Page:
08.20.07

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Keep Your Enemies Closer and Keep Your Products Incompatible

Posted in GNU/Linux, Interoperability, Linspire, Microsoft, Novell, Standard, Steve Ballmer at 10:49 pm by Dr. Roy Schestowitz

Using the power of dependency to control rivals

Almost every company that competes against Microsoft must also collaborate with it. Why? Because when Microsoft controls a de facto standard, the rest of the industry depends on it. In the previous post we uttered a few words (some from the horse’s own mouth) about Microsoft’s perception of truly open standards. It avoids like fire. It wants total control. The main sufferer, of course, is typically the consumer who must pay more and cope with incompatibilities (data loss of productivity sinks).

Novell’s dependence on Microsoft goes a long way back. Because Microsoft controlled a highly-rigid platform, Novell needed access to interfaces. There were times when Microsoft backstabbed Novell in its Windows turf. There is also this brand-new trick which allegedly exposes Windows thanks to Novell’s software.

Here is a nice trick in novell to get near full admin. works with xp pro if someone limits your account also.

Novell and Microsoft are like conjoined twins when it comes to software, but the point of the matter is that almost every single rival to Microsoft must also “show respect” to Microsoft, not because the company actually deserves respect, but because it’s holding back key information. Without being polite to Microsoft, one gets nothing but a bite. Even Apple is in certain ways enslaved to Microsoft (mind OOXML). It all boils down to de facto standards (even fonts are a decent example), which are sometimes accompanies by copyrights and patents as an unwanted ‘umbilical cord’. It was only weeks ago that Microsoft and Apple signed a vague cross-licensing deal.

Yesterday, Microsoft’s CEO met Cisco’s CEO. There you have another couple of CEOs who must collaborate despite their rivalry. Why? Because of standards (or lack thereof). This ought to serve as an important lesson on the importance of unified standards. Some of these issues that are associated with incompatibility are being highlighted by Mary Jo Foley.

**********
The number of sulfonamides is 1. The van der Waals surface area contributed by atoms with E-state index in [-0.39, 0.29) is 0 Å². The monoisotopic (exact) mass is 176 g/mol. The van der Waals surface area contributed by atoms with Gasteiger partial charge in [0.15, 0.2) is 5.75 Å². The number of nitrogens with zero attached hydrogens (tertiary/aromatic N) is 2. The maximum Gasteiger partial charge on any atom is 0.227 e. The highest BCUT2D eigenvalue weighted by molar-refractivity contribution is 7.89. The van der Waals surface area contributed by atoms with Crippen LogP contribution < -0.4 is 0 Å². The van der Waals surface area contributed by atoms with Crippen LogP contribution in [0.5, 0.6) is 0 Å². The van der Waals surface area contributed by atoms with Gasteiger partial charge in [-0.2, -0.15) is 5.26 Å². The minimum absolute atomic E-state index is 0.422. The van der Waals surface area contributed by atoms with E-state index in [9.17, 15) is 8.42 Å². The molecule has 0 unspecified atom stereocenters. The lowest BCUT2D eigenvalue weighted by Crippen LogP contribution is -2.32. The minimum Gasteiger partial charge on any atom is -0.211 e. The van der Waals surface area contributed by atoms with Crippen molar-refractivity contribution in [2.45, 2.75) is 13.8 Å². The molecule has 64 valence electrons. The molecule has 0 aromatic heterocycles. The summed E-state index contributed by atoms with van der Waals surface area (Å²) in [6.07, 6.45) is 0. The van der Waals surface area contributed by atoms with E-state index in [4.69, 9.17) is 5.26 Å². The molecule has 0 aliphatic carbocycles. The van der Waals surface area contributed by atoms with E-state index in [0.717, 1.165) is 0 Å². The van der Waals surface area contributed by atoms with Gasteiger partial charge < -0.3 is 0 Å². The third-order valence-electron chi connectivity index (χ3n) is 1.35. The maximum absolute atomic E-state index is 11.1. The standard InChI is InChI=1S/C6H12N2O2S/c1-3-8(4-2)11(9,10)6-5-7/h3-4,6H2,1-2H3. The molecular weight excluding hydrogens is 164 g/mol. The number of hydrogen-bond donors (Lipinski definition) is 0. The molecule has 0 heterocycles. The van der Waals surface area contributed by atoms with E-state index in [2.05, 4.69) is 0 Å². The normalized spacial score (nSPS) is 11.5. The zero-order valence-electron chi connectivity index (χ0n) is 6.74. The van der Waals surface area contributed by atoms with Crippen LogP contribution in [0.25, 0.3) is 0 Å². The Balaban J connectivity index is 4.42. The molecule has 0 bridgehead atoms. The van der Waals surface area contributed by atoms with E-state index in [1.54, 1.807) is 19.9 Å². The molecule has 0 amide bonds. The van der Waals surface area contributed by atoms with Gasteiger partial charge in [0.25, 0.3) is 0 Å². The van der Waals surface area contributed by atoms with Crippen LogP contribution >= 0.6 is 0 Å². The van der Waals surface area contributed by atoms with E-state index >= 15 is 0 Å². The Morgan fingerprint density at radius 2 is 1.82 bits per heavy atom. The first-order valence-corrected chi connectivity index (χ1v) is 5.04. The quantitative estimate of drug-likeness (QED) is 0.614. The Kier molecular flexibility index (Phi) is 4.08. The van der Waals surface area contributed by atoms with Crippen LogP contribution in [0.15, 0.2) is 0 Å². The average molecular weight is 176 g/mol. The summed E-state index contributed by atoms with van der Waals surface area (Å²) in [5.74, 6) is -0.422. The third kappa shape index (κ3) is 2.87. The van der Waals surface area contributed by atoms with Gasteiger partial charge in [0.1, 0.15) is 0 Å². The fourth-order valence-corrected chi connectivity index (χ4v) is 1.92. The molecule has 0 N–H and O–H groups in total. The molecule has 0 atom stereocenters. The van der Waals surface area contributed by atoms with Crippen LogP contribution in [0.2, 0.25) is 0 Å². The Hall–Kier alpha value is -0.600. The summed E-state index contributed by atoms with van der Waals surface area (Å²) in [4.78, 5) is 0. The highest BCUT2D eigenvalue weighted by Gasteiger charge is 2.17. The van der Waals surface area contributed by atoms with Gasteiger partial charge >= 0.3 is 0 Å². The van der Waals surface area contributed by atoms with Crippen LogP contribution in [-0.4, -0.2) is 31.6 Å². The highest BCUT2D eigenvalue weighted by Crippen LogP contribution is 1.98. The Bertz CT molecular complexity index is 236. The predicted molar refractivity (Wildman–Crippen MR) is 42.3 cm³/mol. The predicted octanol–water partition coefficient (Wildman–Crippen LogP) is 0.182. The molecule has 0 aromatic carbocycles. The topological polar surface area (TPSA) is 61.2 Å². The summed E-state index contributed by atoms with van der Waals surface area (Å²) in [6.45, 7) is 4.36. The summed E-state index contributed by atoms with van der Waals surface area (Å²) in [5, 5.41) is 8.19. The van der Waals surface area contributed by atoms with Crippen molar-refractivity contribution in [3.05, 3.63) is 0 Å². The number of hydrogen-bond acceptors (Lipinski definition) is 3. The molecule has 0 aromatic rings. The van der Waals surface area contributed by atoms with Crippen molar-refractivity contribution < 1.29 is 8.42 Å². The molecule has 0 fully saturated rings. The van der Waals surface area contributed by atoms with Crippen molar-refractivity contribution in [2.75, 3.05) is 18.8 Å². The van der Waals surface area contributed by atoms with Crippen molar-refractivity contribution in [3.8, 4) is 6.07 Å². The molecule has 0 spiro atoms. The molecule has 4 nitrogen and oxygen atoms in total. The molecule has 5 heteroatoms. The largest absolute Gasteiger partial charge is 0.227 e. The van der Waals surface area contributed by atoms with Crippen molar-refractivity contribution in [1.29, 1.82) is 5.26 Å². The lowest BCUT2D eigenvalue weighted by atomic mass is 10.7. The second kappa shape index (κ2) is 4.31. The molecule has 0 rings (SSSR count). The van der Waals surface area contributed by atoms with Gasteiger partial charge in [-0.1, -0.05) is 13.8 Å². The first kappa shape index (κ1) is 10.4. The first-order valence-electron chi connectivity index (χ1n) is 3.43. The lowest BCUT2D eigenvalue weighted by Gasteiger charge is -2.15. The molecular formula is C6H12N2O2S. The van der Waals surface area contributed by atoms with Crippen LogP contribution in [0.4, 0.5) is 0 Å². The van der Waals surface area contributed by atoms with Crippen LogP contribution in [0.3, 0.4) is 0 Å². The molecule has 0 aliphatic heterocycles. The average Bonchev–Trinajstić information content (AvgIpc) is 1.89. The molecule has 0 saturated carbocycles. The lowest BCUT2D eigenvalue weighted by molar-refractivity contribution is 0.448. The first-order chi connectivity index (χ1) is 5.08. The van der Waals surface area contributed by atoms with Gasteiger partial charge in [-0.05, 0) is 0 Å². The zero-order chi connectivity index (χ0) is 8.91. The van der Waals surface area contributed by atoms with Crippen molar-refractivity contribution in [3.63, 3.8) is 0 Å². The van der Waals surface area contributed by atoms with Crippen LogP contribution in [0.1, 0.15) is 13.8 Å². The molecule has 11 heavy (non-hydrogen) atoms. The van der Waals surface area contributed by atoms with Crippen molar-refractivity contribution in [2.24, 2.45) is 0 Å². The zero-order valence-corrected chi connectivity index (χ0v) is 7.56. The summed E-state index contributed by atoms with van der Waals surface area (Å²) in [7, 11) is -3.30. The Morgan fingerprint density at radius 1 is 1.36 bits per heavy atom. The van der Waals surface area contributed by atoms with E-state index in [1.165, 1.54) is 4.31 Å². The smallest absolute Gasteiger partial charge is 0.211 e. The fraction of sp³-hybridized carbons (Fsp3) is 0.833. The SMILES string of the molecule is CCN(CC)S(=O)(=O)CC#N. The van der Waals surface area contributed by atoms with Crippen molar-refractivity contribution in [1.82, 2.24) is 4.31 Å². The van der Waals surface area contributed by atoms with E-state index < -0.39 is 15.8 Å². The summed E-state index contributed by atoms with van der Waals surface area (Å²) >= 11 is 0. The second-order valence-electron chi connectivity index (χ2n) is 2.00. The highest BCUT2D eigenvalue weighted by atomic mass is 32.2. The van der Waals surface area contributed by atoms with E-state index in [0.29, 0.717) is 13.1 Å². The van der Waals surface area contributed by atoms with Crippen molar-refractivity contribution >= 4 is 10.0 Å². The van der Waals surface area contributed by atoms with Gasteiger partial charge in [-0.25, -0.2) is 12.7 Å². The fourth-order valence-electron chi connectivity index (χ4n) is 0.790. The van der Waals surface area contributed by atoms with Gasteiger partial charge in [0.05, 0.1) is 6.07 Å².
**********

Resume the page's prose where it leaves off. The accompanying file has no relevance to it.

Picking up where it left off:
Ballmer and Chambers are meeting later today a handful of CIOs who have both Cisco and Microsoft products installed. They’ll listen to a litany of complaints, no doubt, about how hard it still is to get Cisco and Microsoft deliverables to interoperate. Is there anything new under the sun? No — not in terms of customers wanting vendors to make their lives easier, nor in terms of vendors promising customers the moon.

Some Linux vendors, such as Novell, chose not to settle on standards. Instead, they chose to license a ‘shortcut’ to what could have been real solution. They call it “interoperability”. But does it actually work at the end of the day? Are better products being delivered? According to Alfresco, Novell’s deal with Microsoft may have left them even further behind. As for Linspire, amid the departure and shuffle of executives, it gets some negative (maybe even prejudiced) reviews. Susan Linton’s latest review revolves around the latest Linspire. I happen to admire Susan’s experience with so many distributions (her prolific site, Tux Machines, is pure evidence of this). She already says that “Linspire fails to impress”.

I personally liked Freespire, but it may not be the best choice for a person coming straight from Windows, as I found some previous Linux experience necessary in order to fully enjoy it. For those users, I recommend giving SimplyMEPIS, PCLinuxOS, or Stux Linux a look. I can run any of these without ever opening a terminal thanks to their graphical configurations and package management systems.

Remember that future releases of Freespire and Linspire face a bleak outlook due to legal constraints imposed by Microsoft. From the above review, it also seems apparent that so-called ‘community distributions’ maintain an edge. Such distribution cannot be bought by Microsoft or corrupted by shareholders’ selfishness. If shareholders were smart, they would realise that disturbing the calm of the developers by liaising with Microsoft through controversial IP deals is simply the route to demise, not success.

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